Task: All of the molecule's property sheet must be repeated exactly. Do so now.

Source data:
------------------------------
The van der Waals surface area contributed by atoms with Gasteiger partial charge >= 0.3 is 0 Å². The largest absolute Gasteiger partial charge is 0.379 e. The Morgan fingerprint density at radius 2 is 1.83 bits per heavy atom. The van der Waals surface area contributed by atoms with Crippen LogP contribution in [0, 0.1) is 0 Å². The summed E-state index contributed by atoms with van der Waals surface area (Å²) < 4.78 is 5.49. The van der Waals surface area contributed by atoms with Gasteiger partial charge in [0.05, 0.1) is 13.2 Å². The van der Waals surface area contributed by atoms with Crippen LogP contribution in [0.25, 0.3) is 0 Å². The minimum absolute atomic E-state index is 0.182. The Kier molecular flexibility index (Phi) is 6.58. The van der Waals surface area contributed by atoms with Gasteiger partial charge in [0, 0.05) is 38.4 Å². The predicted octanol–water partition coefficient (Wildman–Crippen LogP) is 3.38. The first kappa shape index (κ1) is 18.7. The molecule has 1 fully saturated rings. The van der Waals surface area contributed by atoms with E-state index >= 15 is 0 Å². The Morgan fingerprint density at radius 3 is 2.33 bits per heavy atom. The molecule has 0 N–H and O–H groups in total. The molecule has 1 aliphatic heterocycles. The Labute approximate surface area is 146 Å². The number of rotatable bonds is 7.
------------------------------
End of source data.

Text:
The van der Waals surface area contributed by atoms with Gasteiger partial charge >= 0.3 is 0 Å². The largest absolute Gasteiger partial charge is 0.379 e. The Morgan fingerprint density at radius 2 is 1.83 bits per heavy atom. The van der Waals surface area contributed by atoms with Crippen LogP contribution in [0, 0.1) is 0 Å². The summed E-state index contributed by atoms with van der Waals surface area (Å²) < 4.78 is 5.49. The van der Waals surface area contributed by atoms with Gasteiger partial charge in [0.05, 0.1) is 13.2 Å². The van der Waals surface area contributed by atoms with Crippen LogP contribution in [0.25, 0.3) is 0 Å². The minimum absolute atomic E-state index is 0.182. The Kier molecular flexibility index (Phi) is 6.58. The van der Waals surface area contributed by atoms with Gasteiger partial charge in [0, 0.05) is 38.4 Å². The predicted octanol–water partition coefficient (Wildman–Crippen LogP) is 3.38. The first kappa shape index (κ1) is 18.7. The molecule has 1 fully saturated rings. The van der Waals surface area contributed by atoms with E-state index >= 15 is 0 Å². The Morgan fingerprint density at radius 3 is 2.33 bits per heavy atom. The molecule has 0 N–H and O–H groups in total. The molecule has 1 aliphatic heterocycles. The Labute approximate surface area is 146 Å². The number of rotatable bonds is 7.